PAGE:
UPDATE, 6/15/2017, 5:15 p.m. — California lawmakers are backing new cannabis rules as the state prepares for its legal cannabis market to start next year.
The Assembly and Senate voted overwhelmingly to send SB94 [the Senate version of AB 110] to Gov. Jerry Brown, who is expected to sign it.
Under the measure, California would set standards for organic marijuana, allow samples at county fairs, and permit home deliveries. It’s the result of months of negotiations between Brown, lawmakers and marijuana businesses to merge the state’s new recreational marijuana law with the longstanding medical marijuana program.
Legislation approved Thursday includes $118 million to pay for startup costs for the newly regulated industry, including technology and staff to work on regulations and issue licenses.
The bill also includes a provision that requires businesses that have multiple licenses, such as a storefront that wants to sell both medical and adult-use cannabis, keep the operations “separate and distinct.” The requirement has sent some industry members scrambling, as earlier reports suggested that medical and adult-use operations could co-locate in a single storefront. Brown’s office has indicated that the “separate and distinct” requirement was the result of a drafting error and will be addressed in future legislation.
As the launch of California’s adult-use cannabis market looms—sales are set to begin Jan. 2, 2018—lawmakers are scrambling to put in place rules to regulate the industry and ensure it functions smoothly.
On Tuesday afternoon, a California Senate committee took the latest step toward that goal, voting 16–1 in support of Assembly Bill 110. It’s an enormous bill of provisions to govern the state’s medical and adult-use programs, covering everything from environmental and licensing matters to the exemption of cannabutter from the Milk and Milk Products Act of 1947.
“We are building the airplane as we’re flying it. And we are going to make some mistakes.”Sen. Mike McGuire
While the measure earned broad bipartisan praise from members of the Senate Budget Committee, even some supporters questioned the quickness with which the changes are being pushed through the Legislature. Pointing out a typo where “cannabis” had been misspelled “cannibals,” Sen. John Moorlach said at the hearing that the error “indicates the pace” at which the bill is progressing.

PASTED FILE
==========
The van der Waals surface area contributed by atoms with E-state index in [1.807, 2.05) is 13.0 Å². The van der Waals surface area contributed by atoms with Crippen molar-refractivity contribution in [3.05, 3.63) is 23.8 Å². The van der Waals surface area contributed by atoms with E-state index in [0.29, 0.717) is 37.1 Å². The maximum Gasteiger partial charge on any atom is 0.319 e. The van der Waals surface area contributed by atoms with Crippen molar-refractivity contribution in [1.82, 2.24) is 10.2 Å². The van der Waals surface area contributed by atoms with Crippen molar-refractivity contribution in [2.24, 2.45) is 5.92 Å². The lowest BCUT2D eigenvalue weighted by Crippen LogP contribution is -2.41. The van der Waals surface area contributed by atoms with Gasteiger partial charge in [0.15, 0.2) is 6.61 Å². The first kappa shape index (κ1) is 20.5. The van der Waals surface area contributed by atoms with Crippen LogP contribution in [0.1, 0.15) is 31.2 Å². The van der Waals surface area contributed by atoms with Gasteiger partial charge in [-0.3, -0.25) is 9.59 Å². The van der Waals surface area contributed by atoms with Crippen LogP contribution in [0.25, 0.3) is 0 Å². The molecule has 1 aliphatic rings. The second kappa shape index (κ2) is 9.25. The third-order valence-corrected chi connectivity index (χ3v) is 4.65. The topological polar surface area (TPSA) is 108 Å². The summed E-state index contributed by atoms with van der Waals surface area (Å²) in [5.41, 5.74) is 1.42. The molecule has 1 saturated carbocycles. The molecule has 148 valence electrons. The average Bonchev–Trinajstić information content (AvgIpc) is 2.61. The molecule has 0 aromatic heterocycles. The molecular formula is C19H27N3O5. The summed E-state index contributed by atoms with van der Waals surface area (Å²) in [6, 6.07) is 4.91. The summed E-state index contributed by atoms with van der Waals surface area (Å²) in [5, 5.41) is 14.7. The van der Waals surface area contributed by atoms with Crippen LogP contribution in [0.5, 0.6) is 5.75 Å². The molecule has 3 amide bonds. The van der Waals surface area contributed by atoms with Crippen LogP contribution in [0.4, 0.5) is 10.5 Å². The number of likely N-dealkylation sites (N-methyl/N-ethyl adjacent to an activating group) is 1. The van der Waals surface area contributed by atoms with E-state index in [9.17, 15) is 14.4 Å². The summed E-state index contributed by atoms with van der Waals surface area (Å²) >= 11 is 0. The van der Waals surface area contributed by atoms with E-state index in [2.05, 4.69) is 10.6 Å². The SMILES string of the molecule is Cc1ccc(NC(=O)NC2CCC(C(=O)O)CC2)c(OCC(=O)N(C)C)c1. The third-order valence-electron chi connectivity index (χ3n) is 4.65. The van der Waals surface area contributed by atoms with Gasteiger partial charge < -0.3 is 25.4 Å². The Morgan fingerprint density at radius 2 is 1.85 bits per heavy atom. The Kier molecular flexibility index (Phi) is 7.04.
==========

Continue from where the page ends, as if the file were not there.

“We are moving awfully fast,” he said.
But as committee chair Sen. Holly Mitchell (D-Los Angeles) pointed out, the alacrity of the bill—and its wide-ranging nature—are the product of nearing deadline.
“We go live on Jan. 2, 2018, regardless,” agreed Sen. Mike McGuire (D-Healdsburg) at Tuesday’s hearing. “We are building the airplane as we’re flying it. And we are going to make some mistakes.”
The bill has earned the support of many cannabis industry associations, labor unions, and even the California Police Chiefs Association, which has only recently come to support legal cannabis.
The full text of AB 110 is available online. If you plan on reading it all, though, clear your schedule. The state Legislative Counsel’s “digest” version of the bill is itself more than 6,000 words. The full text is nearly 10 times that.
We at Leafly digested the AB 110 a bit further. Here some key takeaways:
Merging Medical and Adult-Use Systems
Perhaps the biggest change that AB 110 would make is to eliminate California’s medical marijuana law, the Medical Cannabis Regulation and Safety Act (MCRSA). It’s part of a plan to merge the state’s medical and adult-use programs into one, which would be overseen by the Bureau of Cannabis Control. While separate rules and regulations would still apply for medical and adult-use cannabis, both would be regulated under a new law, the Medical and Adult-Use Cannabis Regulation and Safety Act (MAUCRSA, for those of you who like acronyms).
To that end, AB 110 would iron out some differences in license types between the state’s current medical and adult-use laws. With some exceptions, it would also “generally impose the same requirements on both commercial medicinal and commercial adult-use cannabis activity,” a fix aimed at regulatory efficiency.